2. Sean Connery was 6'2.5" tall, and so probably would be a long length. I'd suspect his chest size is about a 44. It was popular in the 60s, as it is now, to cut the jacket on the shorter side. They were cut shorter to lengthen his legs because much of Connery's height is in his torso. That's one reason why his trousers had a very long rise. The key is to make the legs look the longest possible whilst still keeping everything proportionate. And I would believe that Connery has a 17" neck. Cary Grant had the same and he was skinnier than Connery.

  3. At the Fleming exhibit at the IWM they had a few coats of Connery's. I was quite surprised by the size, to be honest. I always knew he was big, but it was apparent that he was at the very least a 44" chest.

    I know there is much debate over what constitutes a correctly cut suit. I would just say that there are traditionalists who have certain opinions. However, the cut of a suit has been a dynamic process over many, many years, resulting in different trends.

    For example, the hem of the jacket has been raised in recent years and many prefer their cuffs longer. There are many other examples, obviously.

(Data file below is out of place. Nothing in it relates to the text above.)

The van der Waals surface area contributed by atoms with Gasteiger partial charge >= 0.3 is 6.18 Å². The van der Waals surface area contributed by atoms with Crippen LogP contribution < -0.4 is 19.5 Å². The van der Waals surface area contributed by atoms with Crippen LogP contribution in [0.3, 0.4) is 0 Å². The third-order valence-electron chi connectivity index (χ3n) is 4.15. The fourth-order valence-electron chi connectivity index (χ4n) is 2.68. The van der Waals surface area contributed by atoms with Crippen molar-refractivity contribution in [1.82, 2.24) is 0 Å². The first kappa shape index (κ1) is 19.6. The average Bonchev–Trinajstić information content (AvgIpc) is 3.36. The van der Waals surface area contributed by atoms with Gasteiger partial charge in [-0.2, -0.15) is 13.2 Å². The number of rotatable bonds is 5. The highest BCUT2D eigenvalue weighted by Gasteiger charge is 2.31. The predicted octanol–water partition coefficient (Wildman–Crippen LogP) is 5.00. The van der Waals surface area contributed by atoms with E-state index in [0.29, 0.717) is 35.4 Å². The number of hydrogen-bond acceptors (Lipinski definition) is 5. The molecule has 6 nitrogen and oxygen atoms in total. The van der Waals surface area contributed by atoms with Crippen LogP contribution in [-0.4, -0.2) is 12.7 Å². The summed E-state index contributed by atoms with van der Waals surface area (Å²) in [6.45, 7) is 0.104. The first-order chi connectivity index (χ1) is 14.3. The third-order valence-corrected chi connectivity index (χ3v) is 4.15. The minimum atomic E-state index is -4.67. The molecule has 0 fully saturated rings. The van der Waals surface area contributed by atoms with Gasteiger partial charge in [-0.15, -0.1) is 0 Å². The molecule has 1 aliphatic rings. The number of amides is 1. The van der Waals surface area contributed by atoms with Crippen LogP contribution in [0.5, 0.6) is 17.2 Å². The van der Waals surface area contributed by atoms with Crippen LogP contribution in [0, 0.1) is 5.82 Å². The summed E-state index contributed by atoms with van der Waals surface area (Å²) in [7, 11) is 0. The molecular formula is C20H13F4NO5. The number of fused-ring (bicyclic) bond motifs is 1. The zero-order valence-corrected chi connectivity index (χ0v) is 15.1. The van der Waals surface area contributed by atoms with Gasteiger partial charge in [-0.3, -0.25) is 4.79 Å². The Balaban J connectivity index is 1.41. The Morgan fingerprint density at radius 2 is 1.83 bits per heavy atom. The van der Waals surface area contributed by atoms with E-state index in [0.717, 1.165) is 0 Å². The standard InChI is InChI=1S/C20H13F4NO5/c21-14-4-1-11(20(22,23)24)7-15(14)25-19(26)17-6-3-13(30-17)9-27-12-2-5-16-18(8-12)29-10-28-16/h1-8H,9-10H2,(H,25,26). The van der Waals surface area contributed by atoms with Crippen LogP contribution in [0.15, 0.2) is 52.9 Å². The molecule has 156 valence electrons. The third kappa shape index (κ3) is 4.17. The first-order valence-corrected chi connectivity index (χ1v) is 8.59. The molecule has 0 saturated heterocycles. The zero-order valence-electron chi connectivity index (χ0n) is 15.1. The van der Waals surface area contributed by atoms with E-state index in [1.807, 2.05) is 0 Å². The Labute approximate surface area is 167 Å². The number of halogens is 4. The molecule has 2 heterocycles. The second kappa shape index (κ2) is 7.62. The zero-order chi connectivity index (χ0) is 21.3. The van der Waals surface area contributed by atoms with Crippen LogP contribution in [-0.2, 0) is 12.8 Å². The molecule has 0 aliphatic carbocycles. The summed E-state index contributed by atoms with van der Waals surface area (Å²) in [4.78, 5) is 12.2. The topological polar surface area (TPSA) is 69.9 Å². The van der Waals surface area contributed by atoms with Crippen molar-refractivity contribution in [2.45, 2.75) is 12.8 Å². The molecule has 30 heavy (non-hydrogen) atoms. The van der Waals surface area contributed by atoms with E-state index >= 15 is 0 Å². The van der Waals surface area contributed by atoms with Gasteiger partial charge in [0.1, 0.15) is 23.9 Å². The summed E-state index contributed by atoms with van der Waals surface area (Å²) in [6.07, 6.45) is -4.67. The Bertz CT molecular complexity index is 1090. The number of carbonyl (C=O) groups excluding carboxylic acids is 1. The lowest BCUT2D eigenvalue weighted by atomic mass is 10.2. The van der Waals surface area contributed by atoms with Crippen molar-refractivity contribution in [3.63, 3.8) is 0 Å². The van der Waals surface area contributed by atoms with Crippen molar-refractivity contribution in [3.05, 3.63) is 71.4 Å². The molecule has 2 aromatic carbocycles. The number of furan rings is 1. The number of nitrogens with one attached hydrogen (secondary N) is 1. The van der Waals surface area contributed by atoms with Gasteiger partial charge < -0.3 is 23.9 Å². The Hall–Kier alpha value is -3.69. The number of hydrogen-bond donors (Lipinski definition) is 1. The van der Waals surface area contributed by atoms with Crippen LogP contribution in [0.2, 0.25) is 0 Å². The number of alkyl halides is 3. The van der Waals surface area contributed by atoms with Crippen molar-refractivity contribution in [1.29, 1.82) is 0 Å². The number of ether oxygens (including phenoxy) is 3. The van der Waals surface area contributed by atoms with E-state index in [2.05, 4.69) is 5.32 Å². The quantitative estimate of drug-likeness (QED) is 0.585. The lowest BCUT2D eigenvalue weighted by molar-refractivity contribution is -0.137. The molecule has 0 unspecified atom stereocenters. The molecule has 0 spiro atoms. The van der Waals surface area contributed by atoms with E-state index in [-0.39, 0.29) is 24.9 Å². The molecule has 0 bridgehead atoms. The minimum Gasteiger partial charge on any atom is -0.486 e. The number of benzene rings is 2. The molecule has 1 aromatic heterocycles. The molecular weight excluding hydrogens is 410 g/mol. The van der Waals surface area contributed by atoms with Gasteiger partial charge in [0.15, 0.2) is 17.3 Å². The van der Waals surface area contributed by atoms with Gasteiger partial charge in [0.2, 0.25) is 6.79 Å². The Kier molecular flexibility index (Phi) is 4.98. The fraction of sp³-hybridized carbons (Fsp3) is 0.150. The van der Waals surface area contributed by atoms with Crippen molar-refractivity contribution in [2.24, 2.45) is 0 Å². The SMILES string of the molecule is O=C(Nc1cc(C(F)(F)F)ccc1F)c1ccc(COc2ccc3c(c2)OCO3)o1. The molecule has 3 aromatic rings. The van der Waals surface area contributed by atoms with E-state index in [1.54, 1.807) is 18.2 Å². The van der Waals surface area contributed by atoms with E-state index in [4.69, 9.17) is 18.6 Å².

Connery's coat length might seem high, but to my mind it is just right. It flatters his shape and that, after all, is one of the most important aspects in a suit.

  4. Nothing flatters the male physique more than a suit, and Connery had a natural build that was perfect for suits, unlike the Debonair Cary Grant (who had a large head, thick neck, bow legs and narrow chest) and who used fine tailoring to even things out. I feel that after Terence Young went the real, natural Sean Connery began to come across more than the refined character trained by Young. After a while, I suppose he got bored and stopped trying. Compare Connery's Bond in From Russia With Love with Diamonds Are Forever – He appears to be scruffier in appearance, (long neck hair, bushy sideburns, overweight, bad teeth) less refined in manners, bored-looking and his Scottish brogue thicker, while earlier he attempted to either sound English or speak more clearly. You can see this progression throughout his period as Bond, he seems to be more self-confident, assert Sean Connery more. The producers thought it best to get someone rough and tough and refine them, than to get someone fey and refined and make them seem tough. It worked, but I think some of the polish wore off!